I was watching CBS This Morning and they had a segment about feminism. It seems that Facebook’s Sheryl Sandberg has a new book out called Lean In: Women, Work, and the Will to Lead where she talks about women in the workplace not taking on leadership positions for a number of reasons. It is fascinating to watch the secular femi-wars as a faithful Catholic woman. It helps me to understand my life as a Catholic wife and mother and to understand what I believe.
It seems that many women are starting to stay at home and devote themselves to their families, and not just religious women. I really don’t know the in\’s and out\’s of the “lean in” vs “lean out” movements, but it’s intriguing to watch women debate who should or shouldn’t be considered a feminist.
I am a granddaughter of Spanish-speaking migrant workers who were Spanish-speaking Americans. I have a 10th grade education and am in my 2nd year of community college. I have come to the feminist game pretty late and with little to no experience about what feminism even means. The little knowledge I have comes from watching shows like The Golden Girls, Roseanne, and Everybody Loves Raymond. (I only realized the feminism in the The Golden Girls after watching it recently, as a kid I just loved Sophia and thought they were all funny.) I was also raised by a single mother who didn’t date anyone. I formed ideas about what a woman should be and I formed feelings about men, ideas which affected every relationship I ever had. Not only did I not have a father, I was sexually abused as a child. Combine all of that and you get the hot mess that I was for most of my life until Jesus found me and brought me Home to His Church 4 years ago, which ironically is when I came across the word or movement that is — feminism.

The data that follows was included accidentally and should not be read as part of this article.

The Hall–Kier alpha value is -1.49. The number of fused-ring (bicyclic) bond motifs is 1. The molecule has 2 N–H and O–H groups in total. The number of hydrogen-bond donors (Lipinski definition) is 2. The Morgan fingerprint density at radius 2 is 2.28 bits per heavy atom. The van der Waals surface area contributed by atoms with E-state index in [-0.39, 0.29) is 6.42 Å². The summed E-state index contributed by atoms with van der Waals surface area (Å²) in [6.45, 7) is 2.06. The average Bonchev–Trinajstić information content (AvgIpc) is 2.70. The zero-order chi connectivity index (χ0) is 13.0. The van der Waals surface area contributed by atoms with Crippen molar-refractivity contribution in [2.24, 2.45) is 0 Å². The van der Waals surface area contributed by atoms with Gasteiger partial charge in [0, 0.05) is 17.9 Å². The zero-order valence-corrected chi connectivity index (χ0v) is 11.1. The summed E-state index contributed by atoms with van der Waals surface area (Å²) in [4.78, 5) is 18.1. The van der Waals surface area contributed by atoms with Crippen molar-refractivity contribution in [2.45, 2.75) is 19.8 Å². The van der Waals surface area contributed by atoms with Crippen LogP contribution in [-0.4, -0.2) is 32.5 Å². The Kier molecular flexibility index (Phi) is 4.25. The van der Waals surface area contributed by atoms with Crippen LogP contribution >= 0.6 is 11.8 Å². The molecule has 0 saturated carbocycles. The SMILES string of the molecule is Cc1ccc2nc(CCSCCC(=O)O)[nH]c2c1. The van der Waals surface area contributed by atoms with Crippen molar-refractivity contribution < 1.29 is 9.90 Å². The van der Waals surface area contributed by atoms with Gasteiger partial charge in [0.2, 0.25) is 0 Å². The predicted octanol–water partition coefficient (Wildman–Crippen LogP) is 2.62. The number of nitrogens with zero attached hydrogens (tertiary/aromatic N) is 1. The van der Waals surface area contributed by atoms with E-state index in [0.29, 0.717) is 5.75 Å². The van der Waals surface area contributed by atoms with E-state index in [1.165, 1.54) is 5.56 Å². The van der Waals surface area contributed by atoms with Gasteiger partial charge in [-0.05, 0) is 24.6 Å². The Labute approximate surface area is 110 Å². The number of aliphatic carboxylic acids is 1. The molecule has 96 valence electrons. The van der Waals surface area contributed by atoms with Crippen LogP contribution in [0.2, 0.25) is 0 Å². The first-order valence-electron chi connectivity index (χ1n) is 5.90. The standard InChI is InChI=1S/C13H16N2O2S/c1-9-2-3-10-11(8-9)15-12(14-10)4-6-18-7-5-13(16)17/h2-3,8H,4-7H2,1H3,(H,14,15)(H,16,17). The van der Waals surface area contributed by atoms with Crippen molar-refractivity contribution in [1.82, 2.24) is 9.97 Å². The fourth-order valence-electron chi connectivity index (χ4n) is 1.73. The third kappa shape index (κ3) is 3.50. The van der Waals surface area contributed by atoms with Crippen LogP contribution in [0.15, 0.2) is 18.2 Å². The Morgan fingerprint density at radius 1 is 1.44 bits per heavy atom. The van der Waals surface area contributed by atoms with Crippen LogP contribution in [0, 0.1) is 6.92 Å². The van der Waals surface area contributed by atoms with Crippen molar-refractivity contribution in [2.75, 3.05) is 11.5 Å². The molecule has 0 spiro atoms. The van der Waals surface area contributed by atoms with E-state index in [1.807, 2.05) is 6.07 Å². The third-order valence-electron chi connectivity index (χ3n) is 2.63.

That’s not to say that I didn’t care about women’s issues, because I have always cared about those. Being a sexual abuse victim, teen mother, domestic abuse survivor, and Hispanic woman it has always been my dream to advance the life of women in this country as well as the world.
The line that popped out at me in this news segment this morning was “women who call themselves feminists, but stay at home with kids and devote themselves to their husbands and families.” The thing about women is that we are champions of using passive-aggressive wording to insult one another. Four years of working at Hooter’s taught me how to read between those lines. Then there\’s Ephesians 5:
\”Being subject one to another, in the fear of Christ. Let women be subject to their husbands, as to the Lord: Because the husband is the head of the wife, as Christ is the head of the church. He is the saviour of his body. Therefore as the church is subject to Christ, so also let the wives be to their husbands in all things. Husbands, love your wives, as Christ also loved the church, and delivered himself up for it.\” Ephesians 5: 21- 25